Hong Kong health officials (CHP) are advising the public to remain vigilant with personal hygiene as the city enters the peak season of hand, foot and mouth disease (HFMD) and enterovirus 71 (EV71) infection.
“The activity of both HFMD and EV71 infection is on the rise. The usual peak season is from May to July, with a possible smaller winter peak from October to December. Schools, institutions and play facilities should observe our guidelines and health advice against outbreaks to better protect young children who are more prone to both diseases,” a spokesman for the CHP said.
The number of institutional HFMD outbreaks increased from five (affecting 16 persons) in the week ending April 30 to 30 (124 persons) last week. As of yesterday (May 17), 13 (42 persons) had been reported this week. In the past four weeks, kindergartens and child care centres (KG/CCCs) reported most outbreaks (63 per cent), followed by secondary schools (20 per cent) and primary schools (17 per cent).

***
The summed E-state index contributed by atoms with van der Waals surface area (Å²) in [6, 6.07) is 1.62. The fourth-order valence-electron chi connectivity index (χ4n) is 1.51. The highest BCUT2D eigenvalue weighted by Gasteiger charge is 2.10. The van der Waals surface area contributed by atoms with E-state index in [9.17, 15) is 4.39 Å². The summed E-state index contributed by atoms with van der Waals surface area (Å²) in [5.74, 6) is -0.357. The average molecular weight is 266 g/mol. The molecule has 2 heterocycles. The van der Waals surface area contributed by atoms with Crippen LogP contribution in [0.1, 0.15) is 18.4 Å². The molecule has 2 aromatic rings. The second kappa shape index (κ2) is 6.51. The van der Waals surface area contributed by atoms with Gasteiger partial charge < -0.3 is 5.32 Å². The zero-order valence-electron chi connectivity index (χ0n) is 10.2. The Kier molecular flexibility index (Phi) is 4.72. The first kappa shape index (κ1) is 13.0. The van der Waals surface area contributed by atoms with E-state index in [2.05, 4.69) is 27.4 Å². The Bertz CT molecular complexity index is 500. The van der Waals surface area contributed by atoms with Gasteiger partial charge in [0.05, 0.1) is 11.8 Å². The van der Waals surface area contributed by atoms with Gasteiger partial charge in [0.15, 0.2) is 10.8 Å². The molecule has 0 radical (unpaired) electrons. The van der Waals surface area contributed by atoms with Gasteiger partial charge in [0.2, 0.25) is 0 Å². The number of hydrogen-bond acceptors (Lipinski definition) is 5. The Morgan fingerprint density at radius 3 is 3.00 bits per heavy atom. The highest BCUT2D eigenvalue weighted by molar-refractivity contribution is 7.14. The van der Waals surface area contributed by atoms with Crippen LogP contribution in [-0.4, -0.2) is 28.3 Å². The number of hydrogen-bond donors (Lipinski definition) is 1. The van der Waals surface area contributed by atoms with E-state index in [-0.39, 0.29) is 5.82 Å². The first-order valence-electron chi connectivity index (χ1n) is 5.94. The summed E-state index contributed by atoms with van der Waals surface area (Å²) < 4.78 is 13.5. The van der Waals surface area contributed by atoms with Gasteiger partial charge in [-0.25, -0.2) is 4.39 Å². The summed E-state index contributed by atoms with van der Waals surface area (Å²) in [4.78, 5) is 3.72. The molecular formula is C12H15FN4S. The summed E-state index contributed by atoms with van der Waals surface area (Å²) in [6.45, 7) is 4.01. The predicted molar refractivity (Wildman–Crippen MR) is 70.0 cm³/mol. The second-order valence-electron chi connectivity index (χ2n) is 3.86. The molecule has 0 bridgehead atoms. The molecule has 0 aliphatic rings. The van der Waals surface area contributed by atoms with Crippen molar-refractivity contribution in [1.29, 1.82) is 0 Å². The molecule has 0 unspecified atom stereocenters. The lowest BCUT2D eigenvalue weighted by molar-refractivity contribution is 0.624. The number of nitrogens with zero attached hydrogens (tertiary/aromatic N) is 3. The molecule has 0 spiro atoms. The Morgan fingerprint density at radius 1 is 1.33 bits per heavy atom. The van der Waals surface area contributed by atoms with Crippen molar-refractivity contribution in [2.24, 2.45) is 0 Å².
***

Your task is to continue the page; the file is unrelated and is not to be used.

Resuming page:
As for EV71 infection in 2016, as of yesterday, three cases were recorded with no severe or death cases. In 2015, 56 cases including six with severe complications were filed. Regarding severe pediatric enterovirus infection other than EV71 and poliovirus, three cases had been recorded so far this year while eight were recorded in 2015, with no deaths in both years.
Health officials also note some neighboring areas have also entered the peak season since late April. The Health and Family Planning Commission of Guangdong Province reported 88,366 HFMD cases to date, including three deaths, rising 72 per cent from last year. In Taiwan, according to the Centers for Disease Control, the EV activity is increasing and 17 000 EV consultations were recorded last week, rising 27.8 per cent from the preceding week.
“HFMD is common in children and is usually caused by EVs such as Coxsackievirus and EV71. It is clinically characterized by maculopapular rash or vesicular lesions occurring on the palms, soles and other parts of the body such as the buttocks and thighs. Vesicular lesions and ulcers may also be found in the oral cavity. Sometimes patients present mainly with painful ulcers at the back of the mouth, namely herpangina, without rash on the hands or feet,” a CHP spokesman said.
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